Earlier this week, despite my best efforts, I saw a tweet of his. It was shared by someone I follow and the contents were a little astounding.
Just finalised my 80 recipes for cookbook with Alan Jones (sultana scones). My motto: all dads must cook, even if once a week, have a go.
— Real Mark Latham (@RealMarkLatham) June 25, 2017
(I don’t know if the bit about Latham and Alan Jones releasing a cookbook together is a hoax and I can’t bring myself to investigate it further so let’s just leave that to one side?)
In response to Latham’s suggestion that his fellow fathers cook at least once a week, advertising guru Dee Madigan applied a slightly higher standard.
If you’re a dad and you’re only cooking once a week TAKE A LONG HARD LOOK AT YOURSELF! https://t.co/liVFZnd7kC
— Dee Madigan (@deemadigan) June 25, 2017
A dad cooking night a week would strike me as more palatable if he only enjoys a nightly meal once or twice a week. But if he’s expecting nightly meals more regularly, his efforts need boosting.
I’m of the view that if an individual – regardless of gender – regularly expects to enjoy life’s various pleasures and necessities they need to participate in the labour entailed. And not as a niche hobby but in a manner roughly commensurate with their expected consumption or enjoyment.
Like eating a meal of an evening? Be prepared to cook it at least half as many nights as you like to devour it.
Enjoy having a cupboard and fridge stocked with food? Visit the shops.
Want clean clothes? Welcome to the laundry.
Like clean floors, a freshly made bed and a non-hazardous bathroom? Here’s the vacuum, linen cupboard and some bleach.
Enjoy opening the drawers to discover the requisite cutlery and crockery? Packing and unpacking the dishwasher is how that happens. And familiarise yourself with the sink.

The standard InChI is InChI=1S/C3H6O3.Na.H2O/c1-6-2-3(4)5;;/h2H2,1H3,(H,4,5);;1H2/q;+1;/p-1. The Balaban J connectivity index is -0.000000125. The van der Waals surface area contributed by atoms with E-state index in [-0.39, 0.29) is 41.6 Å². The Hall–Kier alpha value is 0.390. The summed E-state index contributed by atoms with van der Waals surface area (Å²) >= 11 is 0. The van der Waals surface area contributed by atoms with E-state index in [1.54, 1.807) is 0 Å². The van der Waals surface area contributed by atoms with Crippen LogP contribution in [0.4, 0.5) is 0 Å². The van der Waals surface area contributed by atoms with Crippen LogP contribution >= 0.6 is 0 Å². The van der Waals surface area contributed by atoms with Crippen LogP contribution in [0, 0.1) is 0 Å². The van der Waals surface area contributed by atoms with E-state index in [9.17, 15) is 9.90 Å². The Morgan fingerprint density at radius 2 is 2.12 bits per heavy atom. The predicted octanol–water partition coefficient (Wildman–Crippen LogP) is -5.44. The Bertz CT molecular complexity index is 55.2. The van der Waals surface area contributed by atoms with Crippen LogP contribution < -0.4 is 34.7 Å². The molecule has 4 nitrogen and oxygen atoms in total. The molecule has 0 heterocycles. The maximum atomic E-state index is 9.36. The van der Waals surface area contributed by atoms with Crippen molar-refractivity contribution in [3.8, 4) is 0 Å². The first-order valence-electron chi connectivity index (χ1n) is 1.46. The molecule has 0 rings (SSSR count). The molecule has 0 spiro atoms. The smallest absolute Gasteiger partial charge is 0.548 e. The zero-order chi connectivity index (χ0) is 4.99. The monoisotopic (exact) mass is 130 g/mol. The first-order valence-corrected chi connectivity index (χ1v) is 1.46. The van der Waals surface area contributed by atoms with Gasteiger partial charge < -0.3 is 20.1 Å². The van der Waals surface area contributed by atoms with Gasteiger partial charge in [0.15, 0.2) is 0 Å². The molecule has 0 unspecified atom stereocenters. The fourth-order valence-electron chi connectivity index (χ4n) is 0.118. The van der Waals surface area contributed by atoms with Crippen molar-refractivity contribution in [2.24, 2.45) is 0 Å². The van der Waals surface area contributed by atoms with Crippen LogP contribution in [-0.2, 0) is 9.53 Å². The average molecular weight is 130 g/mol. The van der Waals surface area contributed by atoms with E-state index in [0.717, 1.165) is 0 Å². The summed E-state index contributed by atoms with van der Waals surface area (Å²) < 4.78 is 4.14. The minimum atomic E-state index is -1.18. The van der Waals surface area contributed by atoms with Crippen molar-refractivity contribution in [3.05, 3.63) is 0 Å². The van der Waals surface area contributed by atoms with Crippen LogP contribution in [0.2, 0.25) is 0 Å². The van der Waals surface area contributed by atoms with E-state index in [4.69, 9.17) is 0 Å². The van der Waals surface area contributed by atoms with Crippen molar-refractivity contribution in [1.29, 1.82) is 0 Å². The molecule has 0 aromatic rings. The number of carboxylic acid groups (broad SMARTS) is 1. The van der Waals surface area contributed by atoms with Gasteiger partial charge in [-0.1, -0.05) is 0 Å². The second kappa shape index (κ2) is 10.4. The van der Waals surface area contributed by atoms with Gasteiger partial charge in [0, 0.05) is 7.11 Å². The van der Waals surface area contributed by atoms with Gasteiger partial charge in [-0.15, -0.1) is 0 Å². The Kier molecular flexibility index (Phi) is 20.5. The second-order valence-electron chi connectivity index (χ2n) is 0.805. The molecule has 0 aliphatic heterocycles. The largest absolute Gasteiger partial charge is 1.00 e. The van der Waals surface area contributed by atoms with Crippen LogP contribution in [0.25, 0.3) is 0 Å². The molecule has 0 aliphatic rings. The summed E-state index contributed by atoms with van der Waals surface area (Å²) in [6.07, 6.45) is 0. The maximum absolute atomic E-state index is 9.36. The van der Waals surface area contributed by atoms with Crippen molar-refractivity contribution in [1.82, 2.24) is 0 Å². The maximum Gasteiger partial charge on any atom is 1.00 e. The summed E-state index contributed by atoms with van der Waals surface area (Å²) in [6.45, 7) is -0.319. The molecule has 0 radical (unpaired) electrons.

Want to have children? Rear them.
To my mind these standards aren’t overly arduous: they’re simply the barrier for entry to adulthood.
If a person cannot – or will not – cook it’s fanciful to expect a nightly meal provided. (Unless of course they are paying household staff).
Sadly, it seems my views and expectations are out of touch. Way, way, out of touch.
Plenty of Australian men are getting their every meal prepared for them, and I’m quite sure it’s not because they’re paying a chef.
In the 2016 Census, the results of which were released this week, it was revealed that one in four Australian men did no domestic work in the week prior. Nothing. Nada. Not a solitary hour.
— Women's Agenda (@WomensAgenda) June 28, 2017
Suddenly, Latham’s suggestion of dads cooking at least once a week looks like a substantial improvement for many Aussie blokes.
We have known for a long time that women do more unpaid work than men. This is uniform around the world.
Despite the increase in women’s paid work, the division of the unpaid work – the cooking, the cleaning, the child-rearing – hasn’t budged.
But one in four men doing nothing? And admitting to doing nothing? That surprised me.
The way any couple or family approach domestic work is, quite obviously, a personal issue. But whichever way you cut it, a man doing nothing – no cooking, no cleaning, no child-rearing, no groceries – is ludicrous.
It means that somewhere, some woman – whether it’s his mum, his sister, his girlfriend, his wife – is doing it for him.
If a woman isn’t engaged in any paid work outside the home, then perhaps it’s unsurprising if she undertakes the lion’s share of the unpaid household work.
So it’s simply untrue to say that there is a direct link between who does the unpaid work and who does the paid work.
Women do the bulk of the unpaid work regardless of how much paid work they do and regardless of how much unpaid or paid work their male partner does.
Are you living with a man who has done nothing around the house in the past week? if so, and it pains me to say it, but perhaps he needs pointing in Latham’s direction as a starting point?